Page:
How to Keep Running Through the British Winter

Even the most committed runners can find sticking to their training plan difficult when winter rolls round. I mean, for most of us, running this season means heading out in the dark at least a few days a week, as well as when it’s icy, wet or snowy. In fact, I’m sure there are plenty of people who think running in these conditions is just plain crazy.

But the truth is that it can actually be really rewarding. I always find a run perks me up, and there’s a certain satisfaction in knowing that you’ve defied the wind and rain and managed to have a decent run anyway!

So, here are my tips for running in the winter.

1) Get the right kit

For me, by the far the most important part of winter running is having the right kit, since without it you’ll be freezing and pretty miserable (that said, I do sometimes see people jogging in shorts and a t-shirt at this time of year – I won’t pretend to understand how or why they do it!).

You need to remember three main things: technical fabrics, layers and reflectivity. Let’s look at each in turn:

• Technical fabrics: If you’re a keen runner already, you’ll know that breathable fabrics that wick away sweat are worth their weight in gold. In winter, it’s tempting to turn away from these and go for thicker options, but this is best avoided – which brings me on to my next point.
• Layers: Instead of piling on the fleeces, wear a few layers of technical fabrics to make sure you don’t end up soaked in sweat – that’s something you definitely don’t want when outside in a blast of cold air! Also look for thin windbreakers and light bamboo jumpers.
• Reflectivity: You may be able to see the cars and people around you, but if it’s dark and you’re moving at speed, spotting you will be much harder. So, wear bright and reflective clothing.

2) Maintain your motivation

One of the biggest barriers to winter running is motivation. For most of us, once we get outside and have been running for a few minutes, we’re absolutely fine – it’s actually forcing ourselves to leave the cosy house that’s the problem!

There are a number of tricks you can try. Having a specific distance goal in mind helps, since you’ll need to run regularly to achieve it (maybe sign up a race for early next year as an extra incentive), while you could also arrange to run with a friend.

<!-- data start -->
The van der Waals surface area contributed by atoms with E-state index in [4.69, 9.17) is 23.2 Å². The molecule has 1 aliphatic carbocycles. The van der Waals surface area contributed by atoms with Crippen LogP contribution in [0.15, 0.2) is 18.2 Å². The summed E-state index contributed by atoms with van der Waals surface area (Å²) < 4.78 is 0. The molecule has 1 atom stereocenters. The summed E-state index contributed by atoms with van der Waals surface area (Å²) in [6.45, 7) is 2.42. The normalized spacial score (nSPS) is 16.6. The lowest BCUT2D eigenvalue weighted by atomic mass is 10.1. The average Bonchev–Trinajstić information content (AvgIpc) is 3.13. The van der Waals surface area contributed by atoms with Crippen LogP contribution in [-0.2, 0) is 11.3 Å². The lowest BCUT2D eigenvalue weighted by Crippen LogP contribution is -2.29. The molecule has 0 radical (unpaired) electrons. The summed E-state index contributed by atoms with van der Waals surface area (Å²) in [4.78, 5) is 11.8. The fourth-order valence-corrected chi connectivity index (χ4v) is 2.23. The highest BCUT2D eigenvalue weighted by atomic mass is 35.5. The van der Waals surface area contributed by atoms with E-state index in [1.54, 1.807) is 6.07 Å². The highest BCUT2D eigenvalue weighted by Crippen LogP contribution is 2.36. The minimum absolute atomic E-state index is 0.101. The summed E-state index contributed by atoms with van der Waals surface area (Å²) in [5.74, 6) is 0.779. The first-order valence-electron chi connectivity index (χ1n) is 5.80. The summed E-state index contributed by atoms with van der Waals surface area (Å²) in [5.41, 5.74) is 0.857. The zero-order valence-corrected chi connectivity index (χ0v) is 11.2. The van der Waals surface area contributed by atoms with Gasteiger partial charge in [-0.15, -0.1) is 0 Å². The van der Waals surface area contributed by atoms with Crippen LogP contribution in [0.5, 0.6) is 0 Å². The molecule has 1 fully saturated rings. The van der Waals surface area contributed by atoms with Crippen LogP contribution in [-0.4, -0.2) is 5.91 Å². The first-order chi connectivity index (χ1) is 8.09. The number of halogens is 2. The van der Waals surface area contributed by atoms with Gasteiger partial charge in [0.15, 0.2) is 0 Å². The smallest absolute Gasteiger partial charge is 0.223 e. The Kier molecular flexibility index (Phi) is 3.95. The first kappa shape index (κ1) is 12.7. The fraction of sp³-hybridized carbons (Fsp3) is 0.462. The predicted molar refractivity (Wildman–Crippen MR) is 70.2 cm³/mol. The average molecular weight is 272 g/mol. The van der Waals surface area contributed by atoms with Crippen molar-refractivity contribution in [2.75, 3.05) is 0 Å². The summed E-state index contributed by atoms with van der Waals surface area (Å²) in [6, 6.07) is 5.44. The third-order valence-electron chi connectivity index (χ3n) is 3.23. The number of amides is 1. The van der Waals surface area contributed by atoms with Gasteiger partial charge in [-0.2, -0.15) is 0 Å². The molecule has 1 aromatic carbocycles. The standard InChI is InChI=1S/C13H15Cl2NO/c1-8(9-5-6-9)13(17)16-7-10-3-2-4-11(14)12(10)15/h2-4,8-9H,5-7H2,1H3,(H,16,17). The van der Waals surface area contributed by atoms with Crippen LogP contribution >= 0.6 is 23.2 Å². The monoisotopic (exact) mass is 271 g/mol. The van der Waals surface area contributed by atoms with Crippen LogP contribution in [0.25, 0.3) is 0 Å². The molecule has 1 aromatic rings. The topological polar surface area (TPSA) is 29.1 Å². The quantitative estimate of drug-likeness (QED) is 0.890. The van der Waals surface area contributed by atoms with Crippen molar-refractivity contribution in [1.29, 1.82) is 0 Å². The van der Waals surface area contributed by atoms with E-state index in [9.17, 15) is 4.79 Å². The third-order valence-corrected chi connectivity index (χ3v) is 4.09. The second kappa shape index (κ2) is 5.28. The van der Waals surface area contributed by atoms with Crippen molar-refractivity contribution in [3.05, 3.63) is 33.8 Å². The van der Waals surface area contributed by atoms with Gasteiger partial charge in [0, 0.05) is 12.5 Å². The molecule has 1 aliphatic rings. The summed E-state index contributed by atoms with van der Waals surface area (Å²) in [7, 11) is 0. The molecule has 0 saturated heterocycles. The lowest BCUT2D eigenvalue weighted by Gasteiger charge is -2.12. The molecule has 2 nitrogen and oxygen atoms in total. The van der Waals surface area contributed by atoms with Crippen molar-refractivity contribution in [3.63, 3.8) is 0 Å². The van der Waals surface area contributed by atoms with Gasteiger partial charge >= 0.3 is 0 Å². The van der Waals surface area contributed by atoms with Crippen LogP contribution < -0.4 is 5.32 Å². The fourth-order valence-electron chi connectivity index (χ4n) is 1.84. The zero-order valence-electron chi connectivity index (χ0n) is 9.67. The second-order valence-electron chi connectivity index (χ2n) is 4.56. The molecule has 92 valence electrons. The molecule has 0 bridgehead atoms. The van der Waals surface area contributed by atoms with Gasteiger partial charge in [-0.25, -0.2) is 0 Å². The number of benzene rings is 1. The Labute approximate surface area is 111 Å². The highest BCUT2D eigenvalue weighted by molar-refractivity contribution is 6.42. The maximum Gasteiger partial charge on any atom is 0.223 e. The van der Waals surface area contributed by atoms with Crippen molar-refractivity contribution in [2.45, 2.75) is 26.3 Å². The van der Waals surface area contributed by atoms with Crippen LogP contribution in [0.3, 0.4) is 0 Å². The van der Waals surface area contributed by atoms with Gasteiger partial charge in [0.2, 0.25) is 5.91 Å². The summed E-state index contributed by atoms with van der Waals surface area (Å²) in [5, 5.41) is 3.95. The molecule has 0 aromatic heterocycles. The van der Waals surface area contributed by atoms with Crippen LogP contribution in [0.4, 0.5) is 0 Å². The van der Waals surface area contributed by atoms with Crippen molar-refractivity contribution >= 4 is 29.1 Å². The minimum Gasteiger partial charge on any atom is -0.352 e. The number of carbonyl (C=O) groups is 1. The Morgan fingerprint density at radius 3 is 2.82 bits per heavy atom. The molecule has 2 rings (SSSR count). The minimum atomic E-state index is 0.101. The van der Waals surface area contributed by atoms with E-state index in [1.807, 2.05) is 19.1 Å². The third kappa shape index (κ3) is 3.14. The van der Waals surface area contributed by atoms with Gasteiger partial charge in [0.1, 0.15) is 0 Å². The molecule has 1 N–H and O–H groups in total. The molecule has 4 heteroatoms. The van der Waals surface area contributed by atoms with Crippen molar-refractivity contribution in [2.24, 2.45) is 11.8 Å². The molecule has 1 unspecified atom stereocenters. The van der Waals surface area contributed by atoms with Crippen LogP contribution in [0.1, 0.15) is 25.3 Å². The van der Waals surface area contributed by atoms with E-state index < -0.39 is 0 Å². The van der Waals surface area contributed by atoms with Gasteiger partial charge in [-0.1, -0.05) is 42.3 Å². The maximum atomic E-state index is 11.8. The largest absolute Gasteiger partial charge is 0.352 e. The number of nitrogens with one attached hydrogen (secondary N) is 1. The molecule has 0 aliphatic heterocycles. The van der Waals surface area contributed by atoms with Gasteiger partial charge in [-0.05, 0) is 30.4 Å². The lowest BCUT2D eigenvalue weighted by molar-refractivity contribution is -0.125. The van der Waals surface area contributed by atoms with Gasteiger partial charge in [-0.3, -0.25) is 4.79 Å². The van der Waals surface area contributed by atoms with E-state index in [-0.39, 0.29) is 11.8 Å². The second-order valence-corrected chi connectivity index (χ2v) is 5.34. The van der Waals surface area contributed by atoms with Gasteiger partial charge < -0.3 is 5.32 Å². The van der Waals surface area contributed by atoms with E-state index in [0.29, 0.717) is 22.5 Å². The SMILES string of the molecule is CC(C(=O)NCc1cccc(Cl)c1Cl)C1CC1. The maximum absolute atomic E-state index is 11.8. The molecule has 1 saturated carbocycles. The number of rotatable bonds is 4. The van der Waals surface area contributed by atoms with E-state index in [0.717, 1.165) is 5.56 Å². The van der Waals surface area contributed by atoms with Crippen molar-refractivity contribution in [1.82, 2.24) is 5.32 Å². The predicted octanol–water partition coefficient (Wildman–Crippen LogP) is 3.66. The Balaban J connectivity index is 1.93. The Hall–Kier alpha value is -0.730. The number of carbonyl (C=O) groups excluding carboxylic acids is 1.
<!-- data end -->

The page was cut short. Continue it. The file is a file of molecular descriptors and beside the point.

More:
I also find simply thinking ahead makes a difference. For instance, each weekend you could work out when you aim to run the following week. This way, you’ll know you can fit enough runs in around your other commitments, and you’ll be mentally prepared for them.

3) Be flexible

Now, I know I just advised you to plan ahead, but I’d like to add that flexibility is also important. For instance, if you intend to run on Tuesday and discover it’ll be pouring with rain that day while Wednesday will be dry and bright, switch to Wednesday if you can.

This just means you’ll have more opportunities to run in (comparatively) good weather, so you should enjoy it more. That said, it’s important to make sure you don’t end up running a lot less as a result – so remember to keep thinking ahead if you do make any changes!

4) Ditch the wet kit

Just as a quick final note, as soon as you get home you should get changed. And yes, I do mean before you shower. Ok, that means you will have more clothes to wash, but warming down in sweat-soaked kit when you’ve been running in the freezing cold is a sure-fire way to catch a chill.

So, get changed, warm down and stretch, then enjoy a nice shower and a hot drink! It’s also a good idea to treat yourself to some chocolate milk, which can promote muscle recovery and make your next run that little bit easier, while breathing oxygen-enriched air from a home oxygen canister can also help.